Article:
GOP Senate Minority Leader Mitch McConnell of Kentucky deemed Russia, Iran, and China the new “axis of evil” Sunday amid wars in Israel and Ukraine while addressing U.S. funding of allies’ responses to the dual conflicts.
McConnell, the highest-ranking Senate Republican, agreed with fellow GOP member Rand Paul that the $1.5 trillion deficit is “entirely too big.” However, while Paul remarked last month that the U.S. under the Biden administration was heavily borrowing from China to send aid to Ukraine, McConnell emphasized that the deficit expanded during the previous administration under former President Donald Trump.
“You have to respond to conditions that actually exist that are a threat to the United States. The Iranians are a threat to us as well. And so, this is an emergency. It’s an emergency that we step up and deal with this axis of evil — China, Russia, Iran — because it’s an immediate threat to the United States,” said McConnell.
“In many ways, the world is more endangered today than it has been in my lifetime,” said McConnell, and recalled that unlike when the Berlin Wall fell, the world faces a “big power competition” that coincides with the terrorism threats in the Middle East and culminates in Israel’s war against Hamas terrorists.
“The question is, is America going to lead?” McConnell asked. “I think the Biden administration sent the wrong signal, and they had the disastrous withdrawal from Afghanistan. I think that was like giving a green light to Putin to go into Ukraine. And we see that Iran, the principal sponsor of terrorism, sending drones to the Russians and attacking — Hezbollah, and, in this particular situation, Hamas — attacking the Israelis with drones. So, it’s all connected. You can’t separate out one part of it and say we’re only gonna deal with this. It’s all connected.”
“We know which side they’re on,” said McConnell regarding China’s stance on the Israel-Hamas war, adding, “We need to view this as a worldwide problem.”
Regarding the budget supplemental, McConnell said Senate Republicans will want something “credible on the border” and continued, “If we’re going to accept the financial responsibility of helping our allies, we certainly want to do something to help ourselves.”
Some Republicans contend conflicts aren’t connected
Although some Republicans contend the conflicts aren’t connected, McConnell disagrees. “I don’t view this as about whether to give Biden credit or not. This is a question of whether it’s a serious threat to the United States. If the Russians aren’t defeated, they’ll go into a NATO country next,” warned McConnell. “And the notion that somehow our Asian allies are unconcerned about Ukraine is completely wrong.”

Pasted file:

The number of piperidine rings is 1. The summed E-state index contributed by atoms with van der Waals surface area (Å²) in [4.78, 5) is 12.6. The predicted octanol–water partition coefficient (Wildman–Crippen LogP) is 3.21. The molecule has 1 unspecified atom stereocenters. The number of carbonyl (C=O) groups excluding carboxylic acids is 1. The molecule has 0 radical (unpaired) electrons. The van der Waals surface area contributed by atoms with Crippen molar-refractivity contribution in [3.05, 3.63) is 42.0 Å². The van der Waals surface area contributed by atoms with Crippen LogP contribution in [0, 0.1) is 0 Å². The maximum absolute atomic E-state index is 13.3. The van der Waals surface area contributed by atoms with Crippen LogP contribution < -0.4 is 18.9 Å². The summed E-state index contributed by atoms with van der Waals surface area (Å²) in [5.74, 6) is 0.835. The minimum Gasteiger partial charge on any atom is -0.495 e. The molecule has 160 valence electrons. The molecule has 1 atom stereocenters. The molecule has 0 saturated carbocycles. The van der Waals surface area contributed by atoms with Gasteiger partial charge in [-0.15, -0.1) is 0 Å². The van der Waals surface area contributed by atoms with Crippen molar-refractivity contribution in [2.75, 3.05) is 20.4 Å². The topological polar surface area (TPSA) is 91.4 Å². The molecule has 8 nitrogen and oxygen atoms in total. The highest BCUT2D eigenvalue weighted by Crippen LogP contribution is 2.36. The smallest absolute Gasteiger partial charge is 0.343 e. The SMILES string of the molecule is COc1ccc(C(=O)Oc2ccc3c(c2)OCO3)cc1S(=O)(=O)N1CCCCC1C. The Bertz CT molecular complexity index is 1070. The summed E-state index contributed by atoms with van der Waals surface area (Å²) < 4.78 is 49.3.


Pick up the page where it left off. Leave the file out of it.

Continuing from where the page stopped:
“The prime minister of Japan said if you want to send President Xi a message, beat the Russians in Ukraine,” continued McConnell. “The South Koreans, the Japanese, the Taiwanese are all interested in what’s happening over in Ukraine because they know President Xi is watching that. President Xi recently declared that they had an endless friendship with the Russians. What more do you need to know about how relevant Ukraine is to Asia and to the Middle East?”
While Russian President Vladimir Putin was in Beijing to meet with President of China Xi Jinping last week, McConnell was asked what China might be making of an Axios report that artillery shells the United States designated for Ukraine are being diverted to Israel and that Taiwan has millions of dollars worth of artillery and equipment that the U.S. has been unable to fulfill.
“One of the best things about this, from a U.S. point of view, is when we give older equipment to the Ukrainians, for example, we are rebuilding our industrial base in this country. There are jobs being created by the help we’re providing Ukraine in 38 states and rebuilding our industrial complex for the more serious big power threat in Asia. So, the notion that our assistance for Ukraine is not helpful to us is something not factual,” said McConnell.